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At a very early period in our association with the Yahi, we undertook various little hunting excursions, and upon two occasions went upon extended trips into the mountains.

In shooting small game, such as quail, squirrels, and rabbits, Ishi was very proficient. His method was that of still hunting; walking, over the ground very quiet and alert, always paying particular attention to wind, noise, and cover. He was indefatigable in the persistence with which he stalked game, and seldom left a clump of brush in which he knew or suspected the presence of game, until all means of getting it had been tried.

His vision was particularly well trained, and invariably he sighted the game first. This acumen was manifest also in the finding of arrows. Ishi nearly always could find a shaft in the grass or brush where we overlooked it.

He shot rabbits as close as five yards. On the other hand I have seen him shoot a squirrel through the head at forty yards. The usual killing distance was between ten and twenty yards. Game was nearly always shot while standing still, although an occasional rabbit was shot o running. Arrows striking these small animals frequently passed completely through them. Death did not always result from the first shot, and one or more additional arrows were sometimes necessary to kill.

If a rabbit were shot and caught, Ishi would break all its legs with his hands, then lay it on the ground to die from the shock. This seems to have been a hunting custom, and he seemed to dislike having the animal die in his hands. Later, he adopted, with us, the more humane method of tapping his game on the head to kill it.

Animals shot at do not always become alarmed, should the arrow miss them, but often permit several shots to he made. Quail struck with an arrow in fleshy parts, sometimes fly, or attempt to fly, with the missile transfixing them, and are only detained by its catching in the brush or foliage of trees.

In hunting deer, Ishi was particularly careful in the observance of several essential precautions. He would eat no fish on the day prior to the hunt, because the odor could be detected by deer, he said; nor would he have the odor of tobacco smoke about him. The morning of the hunt Ishi bathed himself from head to foot, and washed his mouth. Eating no food, he dressed himself in a shirt, or breech clout. Any covering on the legs made a noise while in the brush, and a sensitive skin rather favored cautious walking. While Ishi was proud of his shoes acquired in civilization, he said they made a noise like a horse,/ and he immediately discarded them when any real work in the field was encountered. In climbing cliffs, or crossing streams or trunks of trees, he first removed his shoes. So in hunting he preferred to gop barefoot and the strength of his perfectly shaped feet gave him a very definite advantage over his civilized companions.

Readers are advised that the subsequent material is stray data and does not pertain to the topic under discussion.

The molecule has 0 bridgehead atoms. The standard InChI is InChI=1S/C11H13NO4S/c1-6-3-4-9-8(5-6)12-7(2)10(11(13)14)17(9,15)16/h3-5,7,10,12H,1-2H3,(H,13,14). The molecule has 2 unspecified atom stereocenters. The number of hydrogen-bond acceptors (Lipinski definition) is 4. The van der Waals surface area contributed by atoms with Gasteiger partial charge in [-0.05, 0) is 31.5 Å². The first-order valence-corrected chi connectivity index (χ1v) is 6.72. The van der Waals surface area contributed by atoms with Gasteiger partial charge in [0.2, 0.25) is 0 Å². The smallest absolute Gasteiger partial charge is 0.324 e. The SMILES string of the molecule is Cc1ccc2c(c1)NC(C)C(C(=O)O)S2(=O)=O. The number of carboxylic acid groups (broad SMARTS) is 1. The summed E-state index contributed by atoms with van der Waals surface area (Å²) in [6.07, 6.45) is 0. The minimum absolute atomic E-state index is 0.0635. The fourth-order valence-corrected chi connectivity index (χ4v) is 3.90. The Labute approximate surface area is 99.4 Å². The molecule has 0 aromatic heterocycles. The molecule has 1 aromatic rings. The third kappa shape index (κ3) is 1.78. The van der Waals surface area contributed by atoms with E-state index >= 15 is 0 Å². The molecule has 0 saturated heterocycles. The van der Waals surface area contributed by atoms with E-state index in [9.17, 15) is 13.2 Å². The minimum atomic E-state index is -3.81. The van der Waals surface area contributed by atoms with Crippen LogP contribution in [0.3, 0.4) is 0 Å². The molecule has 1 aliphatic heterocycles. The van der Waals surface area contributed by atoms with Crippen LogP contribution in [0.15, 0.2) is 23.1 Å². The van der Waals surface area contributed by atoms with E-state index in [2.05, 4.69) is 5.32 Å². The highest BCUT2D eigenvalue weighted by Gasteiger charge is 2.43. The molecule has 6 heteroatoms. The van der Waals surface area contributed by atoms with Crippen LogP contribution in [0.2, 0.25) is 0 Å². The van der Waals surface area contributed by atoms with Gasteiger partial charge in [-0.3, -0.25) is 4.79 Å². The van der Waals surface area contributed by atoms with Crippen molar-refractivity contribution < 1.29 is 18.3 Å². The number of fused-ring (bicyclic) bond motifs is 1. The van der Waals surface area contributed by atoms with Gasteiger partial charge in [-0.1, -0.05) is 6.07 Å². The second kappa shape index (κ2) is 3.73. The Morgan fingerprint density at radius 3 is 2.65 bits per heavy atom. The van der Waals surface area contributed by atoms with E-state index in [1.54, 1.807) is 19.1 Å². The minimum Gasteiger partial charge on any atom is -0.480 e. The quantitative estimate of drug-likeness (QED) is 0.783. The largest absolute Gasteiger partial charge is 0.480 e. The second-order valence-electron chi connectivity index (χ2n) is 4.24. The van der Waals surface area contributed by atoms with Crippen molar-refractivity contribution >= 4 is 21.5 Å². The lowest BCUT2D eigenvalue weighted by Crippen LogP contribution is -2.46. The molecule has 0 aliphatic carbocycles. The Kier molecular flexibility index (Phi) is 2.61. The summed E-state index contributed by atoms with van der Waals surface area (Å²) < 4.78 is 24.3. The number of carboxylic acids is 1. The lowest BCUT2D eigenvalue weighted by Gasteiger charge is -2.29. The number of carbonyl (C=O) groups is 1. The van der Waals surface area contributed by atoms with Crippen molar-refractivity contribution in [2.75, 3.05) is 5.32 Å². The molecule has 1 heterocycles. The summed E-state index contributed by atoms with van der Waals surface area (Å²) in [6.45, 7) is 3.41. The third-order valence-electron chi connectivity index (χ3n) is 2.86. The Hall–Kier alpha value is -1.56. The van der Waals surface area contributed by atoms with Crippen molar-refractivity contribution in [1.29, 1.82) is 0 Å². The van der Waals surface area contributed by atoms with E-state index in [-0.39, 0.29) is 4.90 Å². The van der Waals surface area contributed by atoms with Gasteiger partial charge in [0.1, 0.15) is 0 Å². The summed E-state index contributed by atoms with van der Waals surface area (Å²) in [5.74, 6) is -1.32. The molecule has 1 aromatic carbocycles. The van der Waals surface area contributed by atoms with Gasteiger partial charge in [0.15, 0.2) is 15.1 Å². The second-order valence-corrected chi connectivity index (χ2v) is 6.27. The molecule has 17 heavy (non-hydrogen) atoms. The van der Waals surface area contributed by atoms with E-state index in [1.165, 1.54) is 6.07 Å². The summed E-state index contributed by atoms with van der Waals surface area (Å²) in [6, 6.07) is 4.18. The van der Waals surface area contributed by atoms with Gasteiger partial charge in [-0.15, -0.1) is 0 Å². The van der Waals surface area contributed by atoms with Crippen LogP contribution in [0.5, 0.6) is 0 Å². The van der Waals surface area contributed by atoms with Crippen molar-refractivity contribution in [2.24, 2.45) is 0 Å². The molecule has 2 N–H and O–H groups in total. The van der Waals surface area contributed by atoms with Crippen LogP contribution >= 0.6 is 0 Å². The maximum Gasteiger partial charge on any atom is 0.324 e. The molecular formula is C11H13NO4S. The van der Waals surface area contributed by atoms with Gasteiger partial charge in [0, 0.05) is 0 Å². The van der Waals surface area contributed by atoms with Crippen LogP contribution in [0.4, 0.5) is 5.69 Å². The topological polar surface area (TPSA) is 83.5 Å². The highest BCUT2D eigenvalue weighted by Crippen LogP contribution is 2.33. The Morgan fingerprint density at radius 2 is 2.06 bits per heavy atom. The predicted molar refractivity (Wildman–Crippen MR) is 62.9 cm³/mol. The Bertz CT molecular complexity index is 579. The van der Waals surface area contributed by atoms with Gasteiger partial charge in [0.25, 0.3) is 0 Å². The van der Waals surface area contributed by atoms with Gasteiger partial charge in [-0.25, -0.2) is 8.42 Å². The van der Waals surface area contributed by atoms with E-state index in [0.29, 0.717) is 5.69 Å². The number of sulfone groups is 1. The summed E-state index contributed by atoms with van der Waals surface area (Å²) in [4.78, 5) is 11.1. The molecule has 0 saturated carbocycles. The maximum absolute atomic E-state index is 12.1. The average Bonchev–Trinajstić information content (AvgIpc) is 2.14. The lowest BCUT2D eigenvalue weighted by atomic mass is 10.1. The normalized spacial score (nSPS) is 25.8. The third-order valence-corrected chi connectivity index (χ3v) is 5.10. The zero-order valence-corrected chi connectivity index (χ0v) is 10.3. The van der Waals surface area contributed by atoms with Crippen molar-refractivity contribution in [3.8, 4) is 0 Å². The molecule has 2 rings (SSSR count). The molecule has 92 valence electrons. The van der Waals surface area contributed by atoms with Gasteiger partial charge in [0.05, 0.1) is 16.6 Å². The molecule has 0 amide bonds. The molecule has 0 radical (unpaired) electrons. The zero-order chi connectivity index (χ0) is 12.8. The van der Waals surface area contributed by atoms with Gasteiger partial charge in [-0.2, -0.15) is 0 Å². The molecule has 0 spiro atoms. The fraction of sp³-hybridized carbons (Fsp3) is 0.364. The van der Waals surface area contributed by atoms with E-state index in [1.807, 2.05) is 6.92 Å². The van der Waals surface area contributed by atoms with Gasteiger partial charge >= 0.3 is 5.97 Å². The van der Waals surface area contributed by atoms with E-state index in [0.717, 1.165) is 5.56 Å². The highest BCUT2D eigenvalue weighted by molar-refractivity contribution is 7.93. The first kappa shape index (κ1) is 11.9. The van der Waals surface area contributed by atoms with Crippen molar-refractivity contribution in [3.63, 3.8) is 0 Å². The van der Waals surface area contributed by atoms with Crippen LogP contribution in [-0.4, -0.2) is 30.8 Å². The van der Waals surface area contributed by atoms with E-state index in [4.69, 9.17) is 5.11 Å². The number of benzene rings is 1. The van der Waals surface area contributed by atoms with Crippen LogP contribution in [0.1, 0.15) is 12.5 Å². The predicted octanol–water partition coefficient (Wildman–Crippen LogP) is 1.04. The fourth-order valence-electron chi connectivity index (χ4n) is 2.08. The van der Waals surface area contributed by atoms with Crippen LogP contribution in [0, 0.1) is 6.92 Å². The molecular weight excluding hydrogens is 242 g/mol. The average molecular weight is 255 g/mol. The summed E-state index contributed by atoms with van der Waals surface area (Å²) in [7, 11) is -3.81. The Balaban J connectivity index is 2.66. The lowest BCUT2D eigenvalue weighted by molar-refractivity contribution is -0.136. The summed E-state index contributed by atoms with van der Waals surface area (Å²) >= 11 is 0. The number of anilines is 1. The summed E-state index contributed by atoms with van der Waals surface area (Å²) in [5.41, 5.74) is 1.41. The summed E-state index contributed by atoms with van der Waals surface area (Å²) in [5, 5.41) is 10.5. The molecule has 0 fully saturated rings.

It was a custom among his people to practice venesection before hunting expeditions. From Ishi's description, it appeared that this consisted of simple scarification over the flexor sides of the forearm and calf of the leg. This was supposed to strengthen and increase the courage of the hunter. Small chips of obsidian were used in this process.

In hunting deer, Ishi used the method of ambush. It was customary in his tribe to station archers behind certain rocks or bushes near well known deer trails. Then a band of Indians beat the brush at a mile or so distant, driving toward those in hiding. Upon our trip into Tehama County with Ishi, he showed us old deer trails near which , curious small piles of rock were located at intervals hardly exceeding ten yards. These he indicated as ancient spots of ambush. They were just large enough to shield a man in a crouching position. The moss and lichen on them spoke of considerable age. One would hardly notice them in a boulder country, but the evidence of crude masonry was apparent when one's attention was called to them.